Cow town: Vail’s CureFest brings out cow costumes, gold to raise funds, awareness for childhood cancer

Sophie Stocker, Ana Stocker, Addie Sullivan, Brie Richards and Will Flaherty dress up in cow costumes in honor of Campbell Sullivan at the Vail CureFest on Saturday.
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About 50-60 people wore gold or cow costumes on Saturday as they walked from Lionshead to Vail Village at Vail’s second annual CureFest. The event raises awareness and funds for childhood cancer. Gold is the official color of childhood cancer and Campbell Sullivan loved cows.

After a four-year battle with CIC-DUX4 sarcoma, Sullivan died on February 22 after a brain hemorrhage caused by the rare cancer. She was 19.

At the start of Saturday’s march, a crowd departs Lionshead Village.
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Sullivan, alumnae of the Vail Ski & Snowboard Academy, founded the SkiFast Foundation for other children with sarcomas, became a pediatric cancer advocate, marched to Washington, DC to support childhood cancer funding, was named an ambassador for St. Baldrick’s Foundation . Through it all, she never lost her megawatt smile while encouraging others.

As supporters marched back into Vail, Gibby and Finn Sullivan, Campbell Sullivan’s mother and brother, were in Washington DC for the National CureFest. They were there to receive the “Driving Force Award” in Campbell’s honor.
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Sullivan, an avid ski racer, kept her passion for the sport in herself and with her teammates. When she was too sick to race or train, she became a coach. When that was beyond her capabilities, she went to the races to cheer on her teammates. When she couldn’t walk to the races, she was in her wheelchair.

Attendees of Saturday’s Vail CureFest march pose for a photo Saturday in Lionshead Village.
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Many attendees at Saturday’s CureFest wore t-shirts with a photo of Sullivan, whose goal with the creation of the SkiFast Foundation was to help and support pediatric cancer patients (18 and younger) with sarcoma cancer by helping them return to the activities they love.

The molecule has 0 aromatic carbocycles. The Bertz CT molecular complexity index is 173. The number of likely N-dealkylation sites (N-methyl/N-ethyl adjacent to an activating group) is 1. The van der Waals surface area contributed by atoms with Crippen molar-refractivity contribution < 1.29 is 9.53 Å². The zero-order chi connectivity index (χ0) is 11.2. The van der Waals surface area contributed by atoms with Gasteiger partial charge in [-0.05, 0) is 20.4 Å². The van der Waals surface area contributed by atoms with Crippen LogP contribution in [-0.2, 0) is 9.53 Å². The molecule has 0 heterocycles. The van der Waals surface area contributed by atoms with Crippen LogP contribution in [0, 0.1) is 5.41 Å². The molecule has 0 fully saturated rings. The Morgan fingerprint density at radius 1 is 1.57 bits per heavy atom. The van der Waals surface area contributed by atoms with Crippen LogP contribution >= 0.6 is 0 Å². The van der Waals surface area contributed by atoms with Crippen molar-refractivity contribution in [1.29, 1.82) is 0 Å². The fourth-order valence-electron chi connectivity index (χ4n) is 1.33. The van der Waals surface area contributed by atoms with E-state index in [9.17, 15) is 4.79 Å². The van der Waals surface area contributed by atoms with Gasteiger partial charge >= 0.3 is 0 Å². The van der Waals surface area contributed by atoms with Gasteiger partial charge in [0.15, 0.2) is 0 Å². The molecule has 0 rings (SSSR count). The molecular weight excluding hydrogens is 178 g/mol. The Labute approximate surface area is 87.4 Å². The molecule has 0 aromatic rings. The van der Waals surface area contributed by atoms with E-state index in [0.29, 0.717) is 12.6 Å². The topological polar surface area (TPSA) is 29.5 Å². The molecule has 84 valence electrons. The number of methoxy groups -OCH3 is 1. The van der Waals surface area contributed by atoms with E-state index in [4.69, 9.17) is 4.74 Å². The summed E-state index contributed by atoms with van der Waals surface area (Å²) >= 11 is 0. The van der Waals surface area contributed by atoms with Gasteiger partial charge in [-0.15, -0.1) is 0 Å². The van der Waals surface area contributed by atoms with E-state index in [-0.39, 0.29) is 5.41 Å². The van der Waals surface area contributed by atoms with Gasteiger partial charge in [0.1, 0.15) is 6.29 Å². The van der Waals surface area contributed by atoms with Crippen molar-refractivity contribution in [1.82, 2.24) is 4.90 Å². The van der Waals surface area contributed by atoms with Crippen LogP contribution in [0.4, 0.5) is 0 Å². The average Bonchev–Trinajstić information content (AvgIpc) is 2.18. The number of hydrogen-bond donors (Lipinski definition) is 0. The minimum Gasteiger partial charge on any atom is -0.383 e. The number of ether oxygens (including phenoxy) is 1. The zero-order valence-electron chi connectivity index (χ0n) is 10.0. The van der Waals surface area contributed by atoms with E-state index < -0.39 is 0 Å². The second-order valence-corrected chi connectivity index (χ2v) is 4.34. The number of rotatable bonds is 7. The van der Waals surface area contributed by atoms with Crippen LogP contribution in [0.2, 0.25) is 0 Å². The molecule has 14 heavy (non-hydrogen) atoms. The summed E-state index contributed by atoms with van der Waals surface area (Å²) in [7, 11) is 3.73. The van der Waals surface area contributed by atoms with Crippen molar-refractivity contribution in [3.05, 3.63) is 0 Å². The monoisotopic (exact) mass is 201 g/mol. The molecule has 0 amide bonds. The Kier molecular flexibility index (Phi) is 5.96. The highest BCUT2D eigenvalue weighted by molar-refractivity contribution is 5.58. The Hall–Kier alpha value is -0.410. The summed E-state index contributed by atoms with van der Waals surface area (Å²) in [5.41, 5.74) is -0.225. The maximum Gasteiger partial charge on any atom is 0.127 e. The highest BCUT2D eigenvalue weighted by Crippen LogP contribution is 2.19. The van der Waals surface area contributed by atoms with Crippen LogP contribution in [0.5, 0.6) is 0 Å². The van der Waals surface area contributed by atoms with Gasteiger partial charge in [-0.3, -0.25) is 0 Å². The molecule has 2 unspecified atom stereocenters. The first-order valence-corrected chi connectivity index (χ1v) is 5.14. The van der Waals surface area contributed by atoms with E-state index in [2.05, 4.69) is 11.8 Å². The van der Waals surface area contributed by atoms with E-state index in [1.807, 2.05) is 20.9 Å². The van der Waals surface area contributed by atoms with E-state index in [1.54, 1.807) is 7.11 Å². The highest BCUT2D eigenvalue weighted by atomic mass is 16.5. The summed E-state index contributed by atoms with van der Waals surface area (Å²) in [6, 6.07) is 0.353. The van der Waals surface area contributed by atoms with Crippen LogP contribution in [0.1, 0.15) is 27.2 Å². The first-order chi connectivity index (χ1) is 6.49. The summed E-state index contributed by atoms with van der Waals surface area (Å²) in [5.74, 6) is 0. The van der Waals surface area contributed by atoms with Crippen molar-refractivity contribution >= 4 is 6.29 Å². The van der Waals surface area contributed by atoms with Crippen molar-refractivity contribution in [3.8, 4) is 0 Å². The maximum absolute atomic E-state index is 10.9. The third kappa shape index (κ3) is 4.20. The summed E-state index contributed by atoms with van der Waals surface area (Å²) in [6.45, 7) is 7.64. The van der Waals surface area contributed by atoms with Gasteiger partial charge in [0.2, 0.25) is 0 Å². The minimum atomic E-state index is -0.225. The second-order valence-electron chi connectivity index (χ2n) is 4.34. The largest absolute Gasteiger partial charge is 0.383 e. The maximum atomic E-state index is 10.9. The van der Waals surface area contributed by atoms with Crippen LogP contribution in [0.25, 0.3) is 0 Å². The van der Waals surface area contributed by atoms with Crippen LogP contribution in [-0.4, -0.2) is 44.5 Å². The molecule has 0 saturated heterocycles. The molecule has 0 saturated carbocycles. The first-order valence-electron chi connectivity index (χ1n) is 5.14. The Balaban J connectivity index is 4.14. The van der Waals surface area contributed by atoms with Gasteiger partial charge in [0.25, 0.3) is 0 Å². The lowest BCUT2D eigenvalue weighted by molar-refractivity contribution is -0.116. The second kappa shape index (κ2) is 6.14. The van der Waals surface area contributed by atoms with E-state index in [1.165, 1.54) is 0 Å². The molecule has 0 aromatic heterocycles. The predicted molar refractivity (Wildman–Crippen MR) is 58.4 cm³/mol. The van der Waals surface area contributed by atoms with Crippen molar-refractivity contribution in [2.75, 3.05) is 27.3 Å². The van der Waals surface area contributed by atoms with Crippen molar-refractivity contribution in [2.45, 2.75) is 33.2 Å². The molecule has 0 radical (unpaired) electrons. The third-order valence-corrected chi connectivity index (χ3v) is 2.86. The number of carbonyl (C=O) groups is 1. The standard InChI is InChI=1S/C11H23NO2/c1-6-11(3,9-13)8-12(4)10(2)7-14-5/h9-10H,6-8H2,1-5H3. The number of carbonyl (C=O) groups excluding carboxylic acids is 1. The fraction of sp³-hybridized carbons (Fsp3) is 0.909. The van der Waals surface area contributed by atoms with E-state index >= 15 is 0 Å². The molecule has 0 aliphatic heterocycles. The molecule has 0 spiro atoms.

Last year, Sullivan led the march. This year, her friend and fellow alumna Cleo Braun led cheers such as “children earn more than 4” — the percentage of cancer research funding that goes to childhood sarcomas — and “go gold” as the walkers returned the cheer and marched to Vail village.

From left to right, some Campbell Sullivan’s classmates from the Vail Ski and Snowboard Academy: Reece Bell, Ainsley Proffit, Cleo Braun, Aspen (dog) Kaitlyn Harsch, Caroline Jones, and Maddox Gayer.
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At the Lionshead registration, t-shirts, wristbands and even marmalade jam were for sale for the benefit of the SkiFast Foundation. Ski racing superstar Mikaela Shiffrin donated racing suits, jackets and autographed bibs, which will be offered at the auction until mid-October.

Gibby Sullivan, Cambell’s mother, was in Washington DC to march to the National CureFest to posthumously receive the “Driving Force Award” in honor of her daughter. Campbell Sullivan has been praised for starting the Vail Curefest and for always wanting to do more for childhood cancer.

Elena Jones is encouraging people to bid on Mikaela Shiffrin’s auction items at Saturday’s CureFest in Lionshead Village. The items will be auctioned until mid-October.
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To donate to the SkiFast Foundation or purchase merchandise, visit SkiFastFoundation.com or email SkiFast Foundation C/O Bill Allen, 2224 Green Rush Place, Colorado Springs, CO 80919.

Go to her Instagram account to bid on Mikaela Shiffrin’s items.

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